Maonghah, the moon, is the Queen of night



When Hvarekhshaetra the sun's daylight fades into the dusk and he dies his daily death, his far-famed collaborator Mithra reigns supreme between dusk and twilight. When dusk sinks into dark, the shades of night fall over the earth and her dark mantle covers it. In the dense darkness of the night, dead silence sleeps over the earth and towns and villages are wrapped in slumber. Black is the darkness in the dead of night and shadows take shape and frighten all. With darkness of the night all around, it becomes as silent as a grave.

Then does Maonghah, the bright moon, the heavenly queen of Night rise in her silvery splendor and sweeps majestically through the cloudless sky. She floods and bathes the earth with her white and soft and shining and shimmering and cool light and makes it lovely and beautiful, charming and smiling in her resplendent glory. The moon waxes and the moon wanes. The moon swells the seas and retards the seas. She makes the tides rise and flow, fall and ebb. Pleasant it is to watch the clouds weave a fleecy veil for the covering of the moon's face or the moon struggling to extricate herself from the clouds or when the moon serenely sails the brilliant sky or the light of the moon that the passing clouds let shine fitfully or when the moon bashfully peeps through a rent in the clouds that hang over her or the quivering of the beams of the moon on the waters of the sea or the beams trembling on the leaves of the trees. The moon stares at me with her cold eyes and her soft beams caressingly play on my face.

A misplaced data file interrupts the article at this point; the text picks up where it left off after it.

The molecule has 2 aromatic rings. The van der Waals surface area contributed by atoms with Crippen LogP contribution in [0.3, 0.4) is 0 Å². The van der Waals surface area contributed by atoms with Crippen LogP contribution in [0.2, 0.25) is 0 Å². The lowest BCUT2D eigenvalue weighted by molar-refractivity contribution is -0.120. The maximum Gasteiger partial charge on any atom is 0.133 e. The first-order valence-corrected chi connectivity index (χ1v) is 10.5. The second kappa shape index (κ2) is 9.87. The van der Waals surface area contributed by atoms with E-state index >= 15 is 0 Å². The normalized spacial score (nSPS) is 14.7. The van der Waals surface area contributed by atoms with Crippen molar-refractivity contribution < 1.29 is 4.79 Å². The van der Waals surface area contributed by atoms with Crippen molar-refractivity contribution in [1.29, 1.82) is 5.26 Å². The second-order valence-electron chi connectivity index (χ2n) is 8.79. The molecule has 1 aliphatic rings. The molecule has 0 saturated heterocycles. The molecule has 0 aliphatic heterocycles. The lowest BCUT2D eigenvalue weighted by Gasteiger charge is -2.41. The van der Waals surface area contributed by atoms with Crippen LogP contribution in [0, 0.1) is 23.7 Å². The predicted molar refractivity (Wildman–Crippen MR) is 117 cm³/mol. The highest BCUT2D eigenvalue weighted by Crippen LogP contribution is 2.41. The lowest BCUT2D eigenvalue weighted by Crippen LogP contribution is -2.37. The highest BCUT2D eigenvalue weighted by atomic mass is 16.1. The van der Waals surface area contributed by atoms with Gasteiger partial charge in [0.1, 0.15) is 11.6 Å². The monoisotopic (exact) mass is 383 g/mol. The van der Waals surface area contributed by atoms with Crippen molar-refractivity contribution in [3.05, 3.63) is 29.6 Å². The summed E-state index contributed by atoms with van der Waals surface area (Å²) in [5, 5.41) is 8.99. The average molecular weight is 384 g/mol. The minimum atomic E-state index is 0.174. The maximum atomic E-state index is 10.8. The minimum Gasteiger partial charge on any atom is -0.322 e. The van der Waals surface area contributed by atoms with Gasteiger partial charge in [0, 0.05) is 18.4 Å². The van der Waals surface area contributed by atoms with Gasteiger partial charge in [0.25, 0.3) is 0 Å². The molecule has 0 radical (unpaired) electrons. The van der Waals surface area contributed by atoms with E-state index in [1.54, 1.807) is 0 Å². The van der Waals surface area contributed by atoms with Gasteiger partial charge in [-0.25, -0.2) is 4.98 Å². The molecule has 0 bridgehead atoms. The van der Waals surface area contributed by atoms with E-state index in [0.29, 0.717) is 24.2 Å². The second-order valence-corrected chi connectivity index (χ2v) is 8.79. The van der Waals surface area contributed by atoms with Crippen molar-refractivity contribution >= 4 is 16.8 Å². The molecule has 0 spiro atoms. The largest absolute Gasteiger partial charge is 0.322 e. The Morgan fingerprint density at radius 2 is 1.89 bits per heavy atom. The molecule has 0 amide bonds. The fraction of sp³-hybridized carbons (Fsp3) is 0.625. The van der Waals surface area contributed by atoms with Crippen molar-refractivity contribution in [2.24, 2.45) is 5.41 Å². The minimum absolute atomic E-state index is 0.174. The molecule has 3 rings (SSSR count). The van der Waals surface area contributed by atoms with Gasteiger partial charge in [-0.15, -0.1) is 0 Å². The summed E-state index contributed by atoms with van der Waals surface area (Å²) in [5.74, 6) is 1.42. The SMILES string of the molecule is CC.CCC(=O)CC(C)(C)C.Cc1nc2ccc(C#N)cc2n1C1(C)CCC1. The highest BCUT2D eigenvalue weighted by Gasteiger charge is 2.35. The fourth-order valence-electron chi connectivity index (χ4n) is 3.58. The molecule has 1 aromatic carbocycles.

Myriads of twinkling stars that accompany the Queen of Night brighten and adorn the blue vault of heaven and display the pomp pageant and the glories of the starlit sky.

Then does Parodarsh, the ever vigilant cock of paradise, the messenger of dawn, crow his joyous greetings to Ushah, the dawn. The brilliant dawn intervenes between the night that is dying and the day that is springing to birth. The bright dawn smiles on the drowsy earth. Ushah's dawn bathes the earth with her silvery light. The stars are now extinguished to herald the advent of the King of Day and the Queen of Night retires to rest.

Thou Ahura Mazda, hast created the night for rest. Sleep and dreamless sleep that knows and feels nothing but sleep is the nature's best restorative that rejuvenates brain cells and tissues and prepares man for the next day's work. Thou hast set thy multimillion sentinels to watch thy sleeping world. Thou hast written the story of thy creation in shining silvery words. Thou hast bedecked the sky with the robe of glittering jewels more shining than diamonds. The myriads of stars that illuminate thy sky are the glittering eyes of thy numberless angels. The sparkling stars display thy resplendent glory with Maonghah, the Queen of Night, Ahura Mazda.


This page was last updated on Tuesday, August 01, 2000.